What held grand jury back from indicting Wilson in Ferguson shooting case?
Did Michael Brown, an 18-year-old teenager scare Wilson because he was Black or did Wilson simply defend himself?
"Just coming straight at me like he was going to run right through me. And when he gets about that 8 to 10 feet away, I look down, I remember looking at my sites and firing, all I see is his head and that's what I shot."
Officer Darren Wilson's said this, part of his testimony before the grand jury that decided not to indict him. Much of the race and social justice debates begin right here, in this moment that Wilson describes. Did Michael Brown, an 18-year-old teenager scare Wilson because he was Black or did Wilson simply defend himself?
Lets understand at the very outset that grand juries determine only whether probable cause exists to indict, (in this case) Wilson, not whether he is guilty. If the jury had returned an indictment, a separate trial jury would have been seated to decide whether to convict or acquit him.
So why did the jury decide to not indict Wilson? Following are three possible scenarios which explain why the grand jury might have decided against indicting Wilson.
1) Wilson was allowed to use deadly force to defend himself
Under Missouri law, Wilson is allowed to use deadly force against Brown for two main reasons, the Guardian reported. "If he believed that Brown posed him or others a threat of death or serious injury, or if he believed that Brown was trying to escape and that if he got away he would pose that same threat of death or serious injury."
"Just coming straight at me like he was going to run right through me. And when he gets about that 8 to 10 feet away, I look down, I remember looking at my sites and firing, all I see is his head and that's what I shot." Wilson said in his testimony before the grand jury.
Additionally, the severity of Wilson's injuries that he had sustained in the alleged altercation also play a crucial role in determining whether he needed to defend himself and whether any other reasonable police officer in his situation would've done the same thing.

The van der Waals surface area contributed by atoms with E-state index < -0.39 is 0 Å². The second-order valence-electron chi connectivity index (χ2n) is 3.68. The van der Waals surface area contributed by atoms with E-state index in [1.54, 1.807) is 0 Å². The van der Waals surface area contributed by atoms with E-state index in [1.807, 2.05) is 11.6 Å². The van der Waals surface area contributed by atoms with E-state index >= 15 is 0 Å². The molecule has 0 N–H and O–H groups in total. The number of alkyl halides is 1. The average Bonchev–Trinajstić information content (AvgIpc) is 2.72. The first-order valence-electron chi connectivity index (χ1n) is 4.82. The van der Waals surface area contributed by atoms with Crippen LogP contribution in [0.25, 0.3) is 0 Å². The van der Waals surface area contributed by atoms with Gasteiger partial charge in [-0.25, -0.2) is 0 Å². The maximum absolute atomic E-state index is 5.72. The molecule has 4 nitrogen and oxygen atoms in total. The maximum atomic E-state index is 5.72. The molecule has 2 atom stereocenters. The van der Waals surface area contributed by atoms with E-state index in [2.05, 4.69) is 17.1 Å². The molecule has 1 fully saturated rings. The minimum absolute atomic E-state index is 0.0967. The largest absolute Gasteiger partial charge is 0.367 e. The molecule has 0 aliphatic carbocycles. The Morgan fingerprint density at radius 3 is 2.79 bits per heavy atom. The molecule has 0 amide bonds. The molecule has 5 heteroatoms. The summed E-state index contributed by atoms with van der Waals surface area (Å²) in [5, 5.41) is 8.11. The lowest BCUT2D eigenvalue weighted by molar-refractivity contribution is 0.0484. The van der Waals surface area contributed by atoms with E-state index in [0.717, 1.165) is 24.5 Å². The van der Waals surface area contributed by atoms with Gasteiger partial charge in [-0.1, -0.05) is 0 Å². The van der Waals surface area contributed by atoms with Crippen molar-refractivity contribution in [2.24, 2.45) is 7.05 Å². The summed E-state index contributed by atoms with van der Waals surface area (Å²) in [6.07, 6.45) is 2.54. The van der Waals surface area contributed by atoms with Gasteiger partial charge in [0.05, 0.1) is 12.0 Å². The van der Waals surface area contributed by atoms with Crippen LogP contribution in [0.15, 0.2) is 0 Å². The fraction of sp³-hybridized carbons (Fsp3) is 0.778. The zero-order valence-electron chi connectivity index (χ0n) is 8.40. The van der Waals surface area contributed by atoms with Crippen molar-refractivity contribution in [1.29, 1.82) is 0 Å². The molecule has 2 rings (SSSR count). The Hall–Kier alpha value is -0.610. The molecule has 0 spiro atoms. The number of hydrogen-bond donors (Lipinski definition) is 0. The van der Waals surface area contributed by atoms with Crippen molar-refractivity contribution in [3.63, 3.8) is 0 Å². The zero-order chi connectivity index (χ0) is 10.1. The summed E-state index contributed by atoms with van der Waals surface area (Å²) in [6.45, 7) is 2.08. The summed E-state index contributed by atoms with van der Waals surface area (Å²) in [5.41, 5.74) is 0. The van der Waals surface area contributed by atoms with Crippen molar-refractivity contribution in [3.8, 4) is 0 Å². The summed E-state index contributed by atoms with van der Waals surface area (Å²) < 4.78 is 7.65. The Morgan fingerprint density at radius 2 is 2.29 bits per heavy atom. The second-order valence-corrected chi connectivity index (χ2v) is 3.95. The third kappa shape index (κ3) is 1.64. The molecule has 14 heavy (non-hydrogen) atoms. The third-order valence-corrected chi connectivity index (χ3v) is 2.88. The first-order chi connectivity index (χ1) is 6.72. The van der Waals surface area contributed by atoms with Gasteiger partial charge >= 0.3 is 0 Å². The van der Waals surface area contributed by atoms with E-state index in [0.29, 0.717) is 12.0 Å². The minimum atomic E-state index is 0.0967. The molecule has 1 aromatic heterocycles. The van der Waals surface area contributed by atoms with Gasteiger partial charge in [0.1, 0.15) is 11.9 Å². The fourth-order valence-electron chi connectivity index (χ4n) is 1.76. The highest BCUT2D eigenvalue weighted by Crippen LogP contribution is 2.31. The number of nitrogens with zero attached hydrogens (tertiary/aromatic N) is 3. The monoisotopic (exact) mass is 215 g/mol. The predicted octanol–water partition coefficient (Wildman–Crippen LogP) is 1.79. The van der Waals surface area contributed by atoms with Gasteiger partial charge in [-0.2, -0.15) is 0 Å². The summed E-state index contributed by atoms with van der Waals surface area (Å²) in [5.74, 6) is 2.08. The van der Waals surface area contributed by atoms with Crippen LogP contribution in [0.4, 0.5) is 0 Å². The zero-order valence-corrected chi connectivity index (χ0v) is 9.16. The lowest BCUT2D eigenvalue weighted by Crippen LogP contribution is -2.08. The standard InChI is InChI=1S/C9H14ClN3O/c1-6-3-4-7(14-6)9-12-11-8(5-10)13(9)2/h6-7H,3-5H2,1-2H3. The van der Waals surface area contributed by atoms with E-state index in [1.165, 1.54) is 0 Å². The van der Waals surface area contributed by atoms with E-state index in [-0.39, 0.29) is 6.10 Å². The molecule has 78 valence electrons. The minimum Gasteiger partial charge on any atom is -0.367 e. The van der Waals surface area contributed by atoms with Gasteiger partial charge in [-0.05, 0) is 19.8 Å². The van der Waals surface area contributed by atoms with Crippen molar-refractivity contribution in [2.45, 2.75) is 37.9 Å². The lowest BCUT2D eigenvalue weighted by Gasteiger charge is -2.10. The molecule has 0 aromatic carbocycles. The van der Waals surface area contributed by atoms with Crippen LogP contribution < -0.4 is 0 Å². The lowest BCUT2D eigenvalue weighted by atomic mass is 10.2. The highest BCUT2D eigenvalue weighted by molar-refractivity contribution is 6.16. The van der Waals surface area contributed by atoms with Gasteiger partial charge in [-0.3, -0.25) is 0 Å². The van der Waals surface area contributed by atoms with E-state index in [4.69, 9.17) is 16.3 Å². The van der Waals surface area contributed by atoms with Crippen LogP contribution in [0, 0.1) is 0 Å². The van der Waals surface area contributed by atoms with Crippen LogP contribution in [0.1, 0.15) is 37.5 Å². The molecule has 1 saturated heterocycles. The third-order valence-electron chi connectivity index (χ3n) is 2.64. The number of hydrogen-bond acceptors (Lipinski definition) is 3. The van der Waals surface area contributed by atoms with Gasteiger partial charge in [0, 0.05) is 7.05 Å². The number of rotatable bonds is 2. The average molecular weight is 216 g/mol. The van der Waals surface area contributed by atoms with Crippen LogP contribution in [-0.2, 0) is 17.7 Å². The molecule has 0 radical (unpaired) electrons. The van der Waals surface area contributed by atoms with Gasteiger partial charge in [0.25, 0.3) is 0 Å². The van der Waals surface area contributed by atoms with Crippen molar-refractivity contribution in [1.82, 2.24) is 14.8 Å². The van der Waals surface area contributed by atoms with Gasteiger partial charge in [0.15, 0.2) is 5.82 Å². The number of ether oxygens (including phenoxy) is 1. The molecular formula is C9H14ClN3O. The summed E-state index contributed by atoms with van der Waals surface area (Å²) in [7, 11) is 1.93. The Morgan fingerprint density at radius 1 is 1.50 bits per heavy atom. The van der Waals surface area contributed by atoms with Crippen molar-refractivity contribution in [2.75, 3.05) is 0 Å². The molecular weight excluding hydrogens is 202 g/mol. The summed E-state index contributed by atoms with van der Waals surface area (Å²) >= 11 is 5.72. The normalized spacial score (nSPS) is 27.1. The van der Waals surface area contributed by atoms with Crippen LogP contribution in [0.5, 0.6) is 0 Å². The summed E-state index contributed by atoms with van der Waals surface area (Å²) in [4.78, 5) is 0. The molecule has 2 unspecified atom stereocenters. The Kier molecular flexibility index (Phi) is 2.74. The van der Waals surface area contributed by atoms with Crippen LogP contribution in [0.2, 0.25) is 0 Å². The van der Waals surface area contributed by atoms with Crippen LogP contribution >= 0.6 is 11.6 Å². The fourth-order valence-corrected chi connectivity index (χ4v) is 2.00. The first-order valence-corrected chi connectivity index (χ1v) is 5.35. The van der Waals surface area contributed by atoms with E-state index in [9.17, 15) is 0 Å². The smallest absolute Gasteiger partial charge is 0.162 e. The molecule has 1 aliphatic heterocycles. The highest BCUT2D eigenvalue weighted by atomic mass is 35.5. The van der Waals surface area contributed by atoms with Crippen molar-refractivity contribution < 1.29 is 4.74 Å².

2) Police officers are rarely indicted by grand juries
In country where grand juries rarely don't indict, police officers are an exception. A piece in Fivethirtyeight quoting numbers from Bureau of Justice Statistics says, US attorneys prosecuted 162,000 federal cases in 2010 of which grand juries didn't return an indictment in 11 of them. Getting a grand jury indictment, as these numbers show, isn't an arduous task. And yet, when it comes to police officers, indictments are rare and few.
Three things could've led to this: juror bias - jurors are likely to trust police officers and trust their decisions in these moments, fivethirtyeight reported. Enlisting other reasons, the article says:
"The second is prosecutorial bias: Perhaps prosecutors, who depend on police as they work on criminal cases, tend to present a less compelling case against officers, whether consciously or unconsciously. The third possible explanation is more benign. Ordinarily, prosecutors only bring a case if they think they can get an indictment. But in high-profile cases such as police shootings, they may feel public pressure to bring charges even if they think they have a weak case."
3) The far right's 'Michael Brown was a thug' smear campaign
Even before footage of Michael Brown stealing cigars emerged, many in the far right had jumped to conclusions. Many had already concluded that Brown was a criminal, a thug who had it coming. More so he was black. The Daily Beast reported:
"The website of Pat Dollard—the genocide-encouraging conservative filmmaker and former cocaine-snorting Hollywood agent—published a story under the headline “EXPOSED: Michael Brown Was A Member Of The Ultraviolent ‘Bloods’ Street Gang.” There is no evidence to back up that allegation, and Brown had no criminal record; Dollard’s site merely posted a few photos of Brown doing things with his hands. Still, the pictures naturally made the rounds in the darker corners of conservative Twitter and social media, and far-right bloggers like Jim Hoft needed little convincing to run with them."
Does that give Wilson a right to shoot? To use this as a justification is as good as saying cases can turn on demeanour or looks, that evidence itself has no value. It's not like Michael Brown is around to tell his side of the story.
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